Homeland Defense Science and Technology is Highlighted in Science

3/24/2003 - 26-03r
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Drs. Richard Colton and John Russell, scientists in NRL's Chemistry Division, recently were asked to write a perspective for Science magazine [Science 299, 1324 (2003)] that highlights some technology advances related to homeland security. The article features research from different labs across the country, including efforts at NRL. Their article grew out of sessions they organized at the annual AVS International Symposium in November 2002. The symposium covered the areas of protection, decontamination, and detection science and technology.


In the areas of prevention and protection, military personnel can be protected with gear such as gas masks, chemical and biological hazard suits, and protective creams. There are also vaccines that can be used for protection. However, it is unlikely that the general population will ever be outfitted this way because of the training and costs involved. However, one alternative is to place protection and monitoring systems in public areas.

Dr. Allen Garroway and co-workers at NRL have developed the nuclear quadrupole resonance (NQR) detector, which can detect bulk explosives in luggage, briefcases, bulk mail, and large vehicles. The NQR is currently being evaluated in demonstration programs in a few airports and other facilities in the United States.

Another detection technique for explosives is ion mobility spectrometry (IMS), which detects samples based on the rates of movement of their ionized vapors through an oppositely flowing drift gas. IMS is proving to be effective for detecting explosives when used to screen passengers, baggage, and cargo in airports and other transportation centers.

In the area of protecting buildings, the Defense Threat Reduction Agency has demonstrated the concept of a "smart building" where the air-handling system can prevent chemical and biological agents from being spread through the air by sealing off parts of the building.

Another way that buildings can be protected is by retrofitting them with columns and windows that can withstand a blast. The area of the Pentagon that was struck by the aircraft on September 11, 2001, had undergone this type of retrofitting, which resulted in fewer casualties than if it had not been done.

Dr. Jay Boris and co-workers at NRL have been using CT Analyst, to provide accurate, instantaneous, 3D predictions of the transport of hazardous agents in urban settings.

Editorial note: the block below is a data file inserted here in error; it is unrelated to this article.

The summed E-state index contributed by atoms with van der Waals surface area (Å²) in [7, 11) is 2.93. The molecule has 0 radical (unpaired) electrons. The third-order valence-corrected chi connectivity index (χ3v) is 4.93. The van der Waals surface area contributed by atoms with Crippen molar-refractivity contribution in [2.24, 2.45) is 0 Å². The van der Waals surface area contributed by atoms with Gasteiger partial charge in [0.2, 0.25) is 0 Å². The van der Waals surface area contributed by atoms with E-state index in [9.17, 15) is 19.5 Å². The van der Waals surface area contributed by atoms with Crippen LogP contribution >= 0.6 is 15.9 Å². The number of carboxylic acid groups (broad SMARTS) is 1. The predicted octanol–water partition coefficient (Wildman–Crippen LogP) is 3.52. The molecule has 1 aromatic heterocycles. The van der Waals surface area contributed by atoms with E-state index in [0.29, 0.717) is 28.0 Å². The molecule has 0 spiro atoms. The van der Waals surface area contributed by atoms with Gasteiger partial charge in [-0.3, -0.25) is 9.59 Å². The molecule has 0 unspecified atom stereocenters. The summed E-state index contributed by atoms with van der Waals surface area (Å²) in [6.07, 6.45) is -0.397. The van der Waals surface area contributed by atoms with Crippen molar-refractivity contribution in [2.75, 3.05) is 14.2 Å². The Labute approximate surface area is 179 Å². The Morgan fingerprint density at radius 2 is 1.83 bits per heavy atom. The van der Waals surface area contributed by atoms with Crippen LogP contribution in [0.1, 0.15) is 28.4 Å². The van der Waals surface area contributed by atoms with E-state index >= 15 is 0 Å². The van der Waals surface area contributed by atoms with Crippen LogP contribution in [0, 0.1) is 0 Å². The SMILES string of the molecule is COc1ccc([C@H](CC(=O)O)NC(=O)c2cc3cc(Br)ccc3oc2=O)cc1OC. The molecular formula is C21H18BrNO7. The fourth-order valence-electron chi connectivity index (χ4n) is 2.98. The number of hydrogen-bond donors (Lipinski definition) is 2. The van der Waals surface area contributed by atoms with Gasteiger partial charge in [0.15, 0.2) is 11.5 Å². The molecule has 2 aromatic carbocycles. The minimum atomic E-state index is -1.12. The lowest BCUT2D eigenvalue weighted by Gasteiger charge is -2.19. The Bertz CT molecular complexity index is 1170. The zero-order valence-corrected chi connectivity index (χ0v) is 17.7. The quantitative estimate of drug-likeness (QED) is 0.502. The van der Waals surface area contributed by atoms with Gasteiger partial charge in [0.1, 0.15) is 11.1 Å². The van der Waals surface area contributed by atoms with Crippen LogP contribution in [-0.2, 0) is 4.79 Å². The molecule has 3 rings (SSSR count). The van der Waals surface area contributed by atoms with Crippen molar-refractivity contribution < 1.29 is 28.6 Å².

For years, liquid bleach has been commonly used for cleaning up lab benches in biological labs and countertops in kitchens. However, there are some situations where bleach cannot be used. Today, there are two new materials under development that are as effective as bleach, but are nontoxic and more friendly to the environment. One material, Sandia decon foam, is under development at the Sandia National Laboratory. It contains surfactants, hydrotropes, mild oxidants, water-soluble polymer, and fatty alcohols - some of the basic ingredients found in hair conditioners or toothpaste.

At Lawrence Livermore National Laboratory, researchers have developed a gel that inhibits the germination of spores. This gel can be applied so that it clings to walls and ceilings, just like paint. Researchers are also working on an aerosol form of the gel that might be used inside ventilation systems, air ducts, machinery, and other confined spaces.

Scientists are still struggling with the question "how clean is clean enough?" in determining the best methods and materials for decontamination. Researchers are working on standards for cleanup and developing risk-informed decision-making models for first responders and cleanup crews.


Researchers who work with sensors are developing a variety of new sensing methods related to homeland security. Dr. Lloyd Whitman and his co-workers at NRL are using magnetic labeling and microarrays to detect biomolecules and pathogens. The sensor uses magnetic beads to probe for target biomolecules that are bound to receptor-patterned surfaces. The beads are positioned atop tiny wires that can detect changes in the magnetic field when DNA of interest binds to the probe. The sensor can be used to detect a variety of pathogens, with a focus on detecting biological warfare agents. Researchers at Tufts University are also working on a sensor that consists of thousands of tiny optical fibers that can detect DNA of interest. Their sensor is being used to detect both chemical and biological agents.

In another area of sensor research, scientists at the University of California, San Diego, are developing "smart dust" that can detect chemical and biological contaminants. The tiny silicon particles are carved into nanostructures that are porous like a sponge. When the "smart dust" comes in contact with a chemical vapor, it absorbs the vapor changing the way that the dust reflects light when illuminated by a laser beam. This "smart dust" has already been successful at detecting toxic gases in laboratory testing. Some of the dust is designed to detect specific compounds, while other dust will glow for entire classes of compounds.

The counterterrorism technologies that are being tested today draw heavily from past research. And as scientists look to meeting future homeland security needs, they will continue to draw upon basic research. The AVS Symposium revealed that there are numerous R&D opportunities and more work to be done. Drs. Colton and Russell concluded, "Inspired research from individual scientists and engineers today will lay the foundation of tomorrow's enabling counterterrorism technologies."

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